The general consensus among general groups of shareholders is that independent directors improve the performance of a company through their objective view of the company’s affairs. However, at individual levels and with reference to many companies there is a consensus that independent directors pander to the CEO and other management personnel in order to retain their jobs.
This dichotomy arises from the definition of independent director (ID) and it’s interpretation.
The NYSE states:
“no director qualifies as ‘independent’ unless the board of directors affirmatively determines that the director has ‘no material relationship’ with the listed company, either directly or as a partner, shareholder or officer of an organization that has a relationship with the company.”
Nasdaq’s rules say that an independent director must not be an officer or employee of the company or its subsidiaries or any other individual having a relationship that, in the opinion of the company’s board of directors, would interfere with the exercise of independent judgment in carrying out the responsibilities of a director.
Therefore, it is established that the ID has be from outside the company. But in the local scene they’re employed within a group owned by the major shareholder or promoter, or a close friend, or even auditor or advisor of such a group unrelated through direct share holding. Though some of them are ‘independent’ from a legal standpoint, independence in spirit of the law is lacking. I feel that the following parts if the definitions are ignored:
↗️ ‘no material relationship’
↗️ ‘direct or indirect relationship’
↗️ ‘in the opinion of the company’s board of directors’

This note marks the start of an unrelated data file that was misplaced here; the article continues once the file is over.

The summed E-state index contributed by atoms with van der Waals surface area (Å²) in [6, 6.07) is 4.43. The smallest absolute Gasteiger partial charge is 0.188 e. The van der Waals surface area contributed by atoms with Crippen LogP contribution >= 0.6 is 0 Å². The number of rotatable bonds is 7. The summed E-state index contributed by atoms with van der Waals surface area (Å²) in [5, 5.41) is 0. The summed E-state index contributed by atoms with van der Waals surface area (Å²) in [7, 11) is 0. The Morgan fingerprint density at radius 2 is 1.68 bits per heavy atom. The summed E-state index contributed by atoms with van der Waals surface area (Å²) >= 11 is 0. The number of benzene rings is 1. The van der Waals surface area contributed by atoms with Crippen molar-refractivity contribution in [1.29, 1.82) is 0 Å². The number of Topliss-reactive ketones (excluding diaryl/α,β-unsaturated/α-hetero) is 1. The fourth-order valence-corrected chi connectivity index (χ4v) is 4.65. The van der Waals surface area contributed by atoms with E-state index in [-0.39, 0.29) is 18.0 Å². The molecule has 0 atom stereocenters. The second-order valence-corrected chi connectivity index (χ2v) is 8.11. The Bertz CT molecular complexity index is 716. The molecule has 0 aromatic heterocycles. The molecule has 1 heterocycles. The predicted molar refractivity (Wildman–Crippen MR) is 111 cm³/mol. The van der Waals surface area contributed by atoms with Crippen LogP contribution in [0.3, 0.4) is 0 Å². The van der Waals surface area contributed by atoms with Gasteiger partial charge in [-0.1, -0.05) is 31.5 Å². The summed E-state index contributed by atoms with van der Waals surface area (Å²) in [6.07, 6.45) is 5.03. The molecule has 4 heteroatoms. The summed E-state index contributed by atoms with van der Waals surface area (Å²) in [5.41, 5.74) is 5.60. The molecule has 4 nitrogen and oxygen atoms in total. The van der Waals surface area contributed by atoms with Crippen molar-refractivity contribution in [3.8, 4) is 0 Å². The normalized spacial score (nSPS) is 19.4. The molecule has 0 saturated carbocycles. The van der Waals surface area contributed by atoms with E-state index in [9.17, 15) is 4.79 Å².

↗️ ‘interfere with the exercise of independent judgment’
The lack of ‘true’ independence also stems from the fact that most companies utilize the existing board members’ personal network to appoint independent directors. The nomination committees don’t perform an effective role of finding an outside director with the right skills and attitude. I also recognize, Independence is a state of the mind and depends upon an individual’s ability to challenge and ask the important questions. Therefore, I do not want to conclude that, personal friendships outside the board room will necessarily lead to independence being compromised within the confines of the board room.
Let me also list some myths and truths on this complex matter;
• Company with well known/popular names on its board is better governed.
• There is a severe dearth of good candidates for ID.
• IDs merely focus on examining issues from a compliance angle.
• Appointment of IDs automatically improve governance.
• They are not responsible for whistleblowing.
• A senior/ lead ID will lead to good governance.
• IDs must be part of a diverse group of individuals who can examine issues from diverse perspectives and add value to overall performance.
• IDs are required to demonstrate a high level of integrity and honesty.
• IDs are required to commit sufficient time to discharge board duties.
• Have the ability to challenge and ask the difficult questions.
• Nomination committee should do a ‘fit and proper’ test for all directors.
• Be independent watchdogs serving the interests of all shareholders.
Sometimes an independent director at the helm could potentially lead to tension between the executive and independent directors. An alternative is to appoint a Senior/Lead Independent Director. The Senior/Lead Independent Director leads the group of independent directors and functions as a link between them and the executive directors.
Infosys India Case:
Around 2003, Infosys Technologies appointed a Lead Independent Director representing and acting as a spokesperson for independent directors group. The role of the Lead Independent Director as per the company’s annual report is as given below:
• Presiding over all executive sessions of the board’s independent directors
• Working closely with the Chairman, co-Chairman and CEO to finalize the information flow, meeting agendas and meeting schedules
• Liaising between Chairman, co-Chairman, CEO and independent directors group
• Taking the lead role, along with Chairman and co- Chairman, in the board evaluation process.
In conclusion, independence cannot be codified through statute. IDs should demonstrate their ability to engage in constructive challenge which will result in more transparent and effective decisions that benefit the corporate. They should not just toe the line without constructive challenge to safeguard their position.